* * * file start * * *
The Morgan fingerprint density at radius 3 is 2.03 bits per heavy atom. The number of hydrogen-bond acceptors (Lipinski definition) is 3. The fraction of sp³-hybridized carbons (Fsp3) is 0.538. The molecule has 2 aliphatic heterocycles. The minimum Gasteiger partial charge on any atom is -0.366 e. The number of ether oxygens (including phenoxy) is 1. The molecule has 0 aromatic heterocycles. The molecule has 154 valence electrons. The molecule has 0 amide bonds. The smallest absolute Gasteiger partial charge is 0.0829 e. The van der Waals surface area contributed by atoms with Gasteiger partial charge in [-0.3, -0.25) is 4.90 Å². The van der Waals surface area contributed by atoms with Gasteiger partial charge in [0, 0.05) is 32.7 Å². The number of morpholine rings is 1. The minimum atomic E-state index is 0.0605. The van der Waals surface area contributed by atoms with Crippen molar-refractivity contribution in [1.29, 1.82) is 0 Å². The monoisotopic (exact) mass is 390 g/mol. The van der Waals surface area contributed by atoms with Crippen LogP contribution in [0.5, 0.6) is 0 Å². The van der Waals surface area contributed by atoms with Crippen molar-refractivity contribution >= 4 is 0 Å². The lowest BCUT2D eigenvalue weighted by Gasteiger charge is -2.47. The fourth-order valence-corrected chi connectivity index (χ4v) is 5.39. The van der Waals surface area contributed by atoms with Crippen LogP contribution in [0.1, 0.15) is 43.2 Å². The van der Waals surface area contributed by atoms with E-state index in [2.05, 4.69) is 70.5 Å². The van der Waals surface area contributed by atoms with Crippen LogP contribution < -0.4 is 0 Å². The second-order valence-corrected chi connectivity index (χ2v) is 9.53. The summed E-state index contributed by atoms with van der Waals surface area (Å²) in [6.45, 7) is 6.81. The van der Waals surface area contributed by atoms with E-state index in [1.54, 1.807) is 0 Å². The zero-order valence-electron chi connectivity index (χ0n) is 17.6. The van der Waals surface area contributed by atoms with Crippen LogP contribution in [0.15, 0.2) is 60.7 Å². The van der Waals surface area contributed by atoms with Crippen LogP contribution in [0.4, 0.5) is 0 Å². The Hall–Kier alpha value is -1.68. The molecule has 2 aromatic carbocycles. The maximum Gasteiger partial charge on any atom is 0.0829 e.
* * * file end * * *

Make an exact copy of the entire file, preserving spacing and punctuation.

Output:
The Morgan fingerprint density at radius 3 is 2.03 bits per heavy atom. The number of hydrogen-bond acceptors (Lipinski definition) is 3. The fraction of sp³-hybridized carbons (Fsp3) is 0.538. The molecule has 2 aliphatic heterocycles. The minimum Gasteiger partial charge on any atom is -0.366 e. The number of ether oxygens (including phenoxy) is 1. The molecule has 0 aromatic heterocycles. The molecule has 154 valence electrons. The molecule has 0 amide bonds. The smallest absolute Gasteiger partial charge is 0.0829 e. The van der Waals surface area contributed by atoms with Gasteiger partial charge in [-0.3, -0.25) is 4.90 Å². The van der Waals surface area contributed by atoms with Gasteiger partial charge in [0, 0.05) is 32.7 Å². The number of morpholine rings is 1. The minimum atomic E-state index is 0.0605. The van der Waals surface area contributed by atoms with Crippen molar-refractivity contribution in [1.29, 1.82) is 0 Å². The monoisotopic (exact) mass is 390 g/mol. The van der Waals surface area contributed by atoms with Crippen LogP contribution in [0.5, 0.6) is 0 Å². The van der Waals surface area contributed by atoms with Crippen molar-refractivity contribution >= 4 is 0 Å². The lowest BCUT2D eigenvalue weighted by Gasteiger charge is -2.47. The fourth-order valence-corrected chi connectivity index (χ4v) is 5.39. The van der Waals surface area contributed by atoms with Crippen LogP contribution in [0.1, 0.15) is 43.2 Å². The van der Waals surface area contributed by atoms with E-state index in [2.05, 4.69) is 70.5 Å². The van der Waals surface area contributed by atoms with Crippen LogP contribution < -0.4 is 0 Å². The second-order valence-corrected chi connectivity index (χ2v) is 9.53. The summed E-state index contributed by atoms with van der Waals surface area (Å²) in [6.45, 7) is 6.81. The van der Waals surface area contributed by atoms with E-state index in [1.54, 1.807) is 0 Å². The zero-order valence-electron chi connectivity index (χ0n) is 17.6. The van der Waals surface area contributed by atoms with Crippen LogP contribution in [0.15, 0.2) is 60.7 Å². The van der Waals surface area contributed by atoms with Crippen LogP contribution in [0.4, 0.5) is 0 Å². The Hall–Kier alpha value is -1.68. The molecule has 2 aromatic carbocycles. The maximum Gasteiger partial charge on any atom is 0.0829 e.